“When I Sing, My Grandmother’s Eyes Light Up”: Grammy Winner Kalani Pe’a Shares His Alzheimer’s Story
Kalani is a Grammy Award-winning singer and composer who comes from a long line of musicians, his k?puna: ancestors and elders. His grandmother has been living with Alzheimer’s for the past 13 years.
My maternal grandmother, Lu Kahunani — meticulous, steadfast, strong-willed, industrious, eloquent and regal — has been battling Alzheimer’s for more than a decade. She is not ready to join my grandfather on the other side. She is still holding on.
More than 15 generations of my family came from the Hawaiian islands. My grandmother shaped my Hawaiian identity and is amongst my life idols — one of my very best friends. She supported my early years in singing, whether at home or in a choir.
Music can be so healing. When I sing to my grandmother, she looks right at me, her eyes glistening through her clouded mind. I feel like she is crying spiritually when I sing. And past any sadness, there is such happiness. I sing to her: “He Pua Nonohe ?Oe… You are a beautiful flower!”
She moves her lips when I sing. Even if it is for a split second, the music lets me connect with her on a different level. Although she doesn’t speak anymore, when I sing to her, her eyes light up — she knows I’m there.
Growing up a proud Hawaiian
I grew up in a working class family where music was always being played in our native Hawaiian language, everyone living in one household. My memories as a child are of riding a bike on my homeland, picking guavas along the way. Amongst the hundreds of other fond childhood memories, my grandmother’s cooking is right at the top.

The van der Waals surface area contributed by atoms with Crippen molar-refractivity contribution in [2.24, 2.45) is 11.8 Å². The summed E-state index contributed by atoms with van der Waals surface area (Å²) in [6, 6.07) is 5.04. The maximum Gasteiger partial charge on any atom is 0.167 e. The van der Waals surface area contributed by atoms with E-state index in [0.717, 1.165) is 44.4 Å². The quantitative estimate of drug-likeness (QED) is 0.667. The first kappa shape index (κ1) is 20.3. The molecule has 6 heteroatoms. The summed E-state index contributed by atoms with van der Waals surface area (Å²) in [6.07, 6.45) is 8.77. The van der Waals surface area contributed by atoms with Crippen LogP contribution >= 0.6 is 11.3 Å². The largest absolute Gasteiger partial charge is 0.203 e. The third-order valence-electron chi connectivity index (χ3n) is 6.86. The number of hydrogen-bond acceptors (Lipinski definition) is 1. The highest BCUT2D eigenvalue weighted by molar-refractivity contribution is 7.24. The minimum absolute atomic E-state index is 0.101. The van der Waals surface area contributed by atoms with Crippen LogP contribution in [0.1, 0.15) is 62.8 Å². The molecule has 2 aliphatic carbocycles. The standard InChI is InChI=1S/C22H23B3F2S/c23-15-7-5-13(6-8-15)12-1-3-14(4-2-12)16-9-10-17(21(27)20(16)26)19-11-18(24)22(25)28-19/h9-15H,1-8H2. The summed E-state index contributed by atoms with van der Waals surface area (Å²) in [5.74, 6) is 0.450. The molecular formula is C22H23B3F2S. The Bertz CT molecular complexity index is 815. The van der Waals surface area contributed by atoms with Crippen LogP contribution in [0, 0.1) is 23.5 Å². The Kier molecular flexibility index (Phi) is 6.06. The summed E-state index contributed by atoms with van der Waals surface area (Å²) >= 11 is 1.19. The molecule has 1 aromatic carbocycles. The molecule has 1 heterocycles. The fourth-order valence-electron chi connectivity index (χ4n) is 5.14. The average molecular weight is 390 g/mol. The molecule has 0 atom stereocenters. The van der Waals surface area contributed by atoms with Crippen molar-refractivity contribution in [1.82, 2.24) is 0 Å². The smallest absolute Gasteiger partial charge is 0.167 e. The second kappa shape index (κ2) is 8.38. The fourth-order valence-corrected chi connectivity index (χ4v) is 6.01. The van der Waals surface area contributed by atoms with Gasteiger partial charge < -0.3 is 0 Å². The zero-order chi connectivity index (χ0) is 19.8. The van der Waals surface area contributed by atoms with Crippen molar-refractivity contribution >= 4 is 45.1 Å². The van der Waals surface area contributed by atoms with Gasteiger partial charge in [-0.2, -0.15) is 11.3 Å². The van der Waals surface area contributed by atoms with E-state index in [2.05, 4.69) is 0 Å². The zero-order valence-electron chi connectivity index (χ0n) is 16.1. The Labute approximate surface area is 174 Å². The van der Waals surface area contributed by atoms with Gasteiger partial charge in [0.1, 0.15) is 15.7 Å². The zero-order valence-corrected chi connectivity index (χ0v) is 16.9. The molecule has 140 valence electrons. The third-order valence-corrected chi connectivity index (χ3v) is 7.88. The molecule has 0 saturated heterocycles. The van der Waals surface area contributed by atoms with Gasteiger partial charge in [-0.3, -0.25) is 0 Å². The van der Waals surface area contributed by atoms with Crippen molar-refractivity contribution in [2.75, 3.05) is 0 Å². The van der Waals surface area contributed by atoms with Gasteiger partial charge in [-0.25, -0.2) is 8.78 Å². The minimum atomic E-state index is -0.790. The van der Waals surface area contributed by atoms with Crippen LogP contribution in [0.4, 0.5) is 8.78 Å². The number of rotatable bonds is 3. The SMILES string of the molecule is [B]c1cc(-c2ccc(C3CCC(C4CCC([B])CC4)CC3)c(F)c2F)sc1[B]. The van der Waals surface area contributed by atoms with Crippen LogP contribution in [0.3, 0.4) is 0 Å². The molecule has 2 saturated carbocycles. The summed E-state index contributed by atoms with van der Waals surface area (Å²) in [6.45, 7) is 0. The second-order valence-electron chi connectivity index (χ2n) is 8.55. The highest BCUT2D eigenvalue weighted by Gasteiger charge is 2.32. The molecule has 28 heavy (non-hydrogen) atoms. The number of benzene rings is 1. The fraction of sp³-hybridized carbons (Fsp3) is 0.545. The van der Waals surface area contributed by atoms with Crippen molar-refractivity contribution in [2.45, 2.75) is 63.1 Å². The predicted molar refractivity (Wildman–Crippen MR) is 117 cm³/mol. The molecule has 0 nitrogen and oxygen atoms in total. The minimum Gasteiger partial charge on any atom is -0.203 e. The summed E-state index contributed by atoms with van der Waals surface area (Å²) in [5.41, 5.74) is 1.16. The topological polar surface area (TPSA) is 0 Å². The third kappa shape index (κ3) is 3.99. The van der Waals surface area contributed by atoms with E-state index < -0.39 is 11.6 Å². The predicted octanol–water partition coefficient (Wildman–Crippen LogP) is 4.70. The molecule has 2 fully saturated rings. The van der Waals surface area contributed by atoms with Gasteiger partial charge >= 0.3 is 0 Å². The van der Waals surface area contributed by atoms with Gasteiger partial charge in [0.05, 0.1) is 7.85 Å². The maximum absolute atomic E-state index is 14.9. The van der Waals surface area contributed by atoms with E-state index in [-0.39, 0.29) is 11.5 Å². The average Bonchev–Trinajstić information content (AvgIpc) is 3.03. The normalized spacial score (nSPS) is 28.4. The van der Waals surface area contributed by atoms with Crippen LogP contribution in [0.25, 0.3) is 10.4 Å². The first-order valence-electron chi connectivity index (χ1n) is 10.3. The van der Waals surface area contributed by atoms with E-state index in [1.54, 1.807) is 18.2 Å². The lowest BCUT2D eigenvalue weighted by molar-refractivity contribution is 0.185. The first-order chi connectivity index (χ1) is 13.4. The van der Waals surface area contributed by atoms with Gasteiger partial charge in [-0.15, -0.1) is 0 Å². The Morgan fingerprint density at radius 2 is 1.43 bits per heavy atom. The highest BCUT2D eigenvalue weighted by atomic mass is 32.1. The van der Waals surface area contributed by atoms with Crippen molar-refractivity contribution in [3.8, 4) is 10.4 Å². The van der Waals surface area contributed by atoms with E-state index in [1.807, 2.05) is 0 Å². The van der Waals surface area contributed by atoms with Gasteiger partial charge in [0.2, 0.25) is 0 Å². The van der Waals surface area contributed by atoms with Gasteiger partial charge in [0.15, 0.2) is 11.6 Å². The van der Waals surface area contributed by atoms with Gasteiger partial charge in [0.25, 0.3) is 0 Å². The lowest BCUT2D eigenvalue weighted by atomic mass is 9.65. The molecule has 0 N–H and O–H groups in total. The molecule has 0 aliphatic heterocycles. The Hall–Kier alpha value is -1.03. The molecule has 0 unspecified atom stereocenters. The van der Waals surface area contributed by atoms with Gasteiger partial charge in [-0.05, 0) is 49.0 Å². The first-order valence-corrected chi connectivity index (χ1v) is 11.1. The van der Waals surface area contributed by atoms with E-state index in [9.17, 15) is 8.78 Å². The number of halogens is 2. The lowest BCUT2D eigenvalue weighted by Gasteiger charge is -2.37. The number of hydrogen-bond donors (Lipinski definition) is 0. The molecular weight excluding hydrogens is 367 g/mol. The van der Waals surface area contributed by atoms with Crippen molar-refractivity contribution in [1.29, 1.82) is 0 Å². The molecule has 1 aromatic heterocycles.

My paternal grandfather, John Pe‘a, passed away from Alzheimer’s. He was an opera singer. Although I come from a long line of musicians on both sides of my family, I was the first to record an album. In it, I sing about my love for everything Hawaii has made me today. Songwriting has allowed me to share my personal experiences and honor my ancestors.
Facing the reality of Alzheimer’s
More than a decade ago, my grandmother began to lose her words. She started to misplace things, then didn’t know where she was. I knew time was precious. I cried not just because I was a crybaby (I am!); I cried because I knew I was going to lose her one day.
In 2009, my grandmother was asked to retire from her job. At that point, she had already begun to wander. She often caught herself in those moments and was aware of what was happening to her.
Then sundowning began — the confusion, the agitation.
In 2010, she was diagnosed with Alzheimer’s disease. My mother was now taking care of her own mother as if she was her child. Full-time caregiving takes a physical and emotional toll, and my mother learned this firsthand as my grandmother’s sole caregiver.
Today, my grandmother lives in a memory care center in Hilo, where we visit her often. When I visit her, I always sing. Although she can’t tell us what she’s thinking, her eyes tell a story. As she connects with the music, her eyes tell me that she loves me and is proud of me.
Family over stigma
Some people in my culture are ashamed to say they have family members going through this disease. I encourage them to move past the stigma by asking for help, whether it is resources from the Alzheimer’s Association or help by the way of their community. By talking openly and creating a dialogue with fans at my shows, I show people that it’s okay to talk and share our stories. It helps educate current and future caregivers and it lets them know that they are not alone.
You are never alone if you have music. Music is essential; it allows people to reflect on the past and to connect on a deeper level. Music allows me to connect with my grandmother even though she is deep into her disease. Alzheimer’s does not define her, because love always wins — with some help from music along the way.
Source: Alzheimer’s Association Blog
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